Alongside the army paperwork, the ex-Russian normal ferried info on corruption inside the army and secret recordings displaying how the FSB pulls the strings even inside army items, Osechkin mentioned.

Maria Dmitrieva is seeking asylum in France after leaving Russia, where she says she worked for the FSB.

Another defector, 32-year-old Maria Dmitrieva, escaped with purported secrets and techniques from inside the FSB’s ranks. She instructed CNN that she had labored for a month as a physician for the FSB. In preparation for her defection, she says she secretly recorded conversations with sufferers, whose signs generally hid state secrets and techniques.

One operative with the notorious GRU – or Russian army intelligence – was affected by malaria after an unpublicized mission in Africa, she mentioned. Other conversations revealed Chechen officers being given judicial impunity, she alleged, or officers discussing the collapse within the Russian military.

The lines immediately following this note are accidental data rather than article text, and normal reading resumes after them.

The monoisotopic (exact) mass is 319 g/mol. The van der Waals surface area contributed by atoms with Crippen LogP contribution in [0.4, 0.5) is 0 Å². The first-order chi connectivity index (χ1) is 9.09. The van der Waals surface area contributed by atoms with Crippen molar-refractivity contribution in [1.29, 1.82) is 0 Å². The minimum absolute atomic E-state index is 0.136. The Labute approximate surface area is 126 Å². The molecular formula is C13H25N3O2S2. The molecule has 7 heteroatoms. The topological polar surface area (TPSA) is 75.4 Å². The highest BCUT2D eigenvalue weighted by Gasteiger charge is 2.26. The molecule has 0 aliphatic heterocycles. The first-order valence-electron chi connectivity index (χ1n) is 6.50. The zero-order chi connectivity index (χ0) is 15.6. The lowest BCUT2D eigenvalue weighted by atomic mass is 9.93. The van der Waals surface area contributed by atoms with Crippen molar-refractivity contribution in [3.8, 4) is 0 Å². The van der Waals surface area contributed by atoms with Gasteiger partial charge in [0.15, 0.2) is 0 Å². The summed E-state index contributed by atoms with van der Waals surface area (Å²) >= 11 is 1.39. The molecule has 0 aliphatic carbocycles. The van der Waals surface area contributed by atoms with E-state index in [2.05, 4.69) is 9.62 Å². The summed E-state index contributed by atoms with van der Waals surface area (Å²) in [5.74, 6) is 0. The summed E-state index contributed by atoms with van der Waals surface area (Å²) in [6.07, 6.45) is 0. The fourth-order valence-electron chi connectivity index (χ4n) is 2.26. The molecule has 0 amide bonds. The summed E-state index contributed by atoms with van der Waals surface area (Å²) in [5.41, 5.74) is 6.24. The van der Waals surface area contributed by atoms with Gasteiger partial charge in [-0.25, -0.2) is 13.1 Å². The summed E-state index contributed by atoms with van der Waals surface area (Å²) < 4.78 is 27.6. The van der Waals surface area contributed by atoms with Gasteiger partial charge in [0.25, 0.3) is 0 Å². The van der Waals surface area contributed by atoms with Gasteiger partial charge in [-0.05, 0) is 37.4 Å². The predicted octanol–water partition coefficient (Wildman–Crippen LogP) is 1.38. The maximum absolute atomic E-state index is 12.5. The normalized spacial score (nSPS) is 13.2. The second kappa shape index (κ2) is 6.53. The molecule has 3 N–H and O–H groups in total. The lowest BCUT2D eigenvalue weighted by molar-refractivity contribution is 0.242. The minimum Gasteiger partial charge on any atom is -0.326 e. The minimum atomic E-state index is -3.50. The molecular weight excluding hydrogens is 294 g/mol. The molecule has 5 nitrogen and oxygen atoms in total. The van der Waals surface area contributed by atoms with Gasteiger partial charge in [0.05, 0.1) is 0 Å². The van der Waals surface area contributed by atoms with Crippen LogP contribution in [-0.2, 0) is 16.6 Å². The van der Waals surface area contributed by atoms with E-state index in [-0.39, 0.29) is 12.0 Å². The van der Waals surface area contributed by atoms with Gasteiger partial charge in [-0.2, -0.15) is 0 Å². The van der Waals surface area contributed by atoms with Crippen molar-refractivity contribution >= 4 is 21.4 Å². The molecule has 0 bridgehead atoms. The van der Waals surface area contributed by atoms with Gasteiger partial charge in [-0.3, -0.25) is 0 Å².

CNN has been unable to confirm this independently.

Dmitrieva, who’s in search of asylum within the south of France, abandoning her household and her boyfriend who she says works for Russian intelligence, is not sure whether or not the knowledge she supplied to authorities will probably be sufficient to ensure her everlasting asylum.

“You need good reasons to defect,” Yakovleff mentioned. “It’s not all of a sudden, [that] ‘it dawned upon me that democracy is better than tyranny, and therefore here I am.’”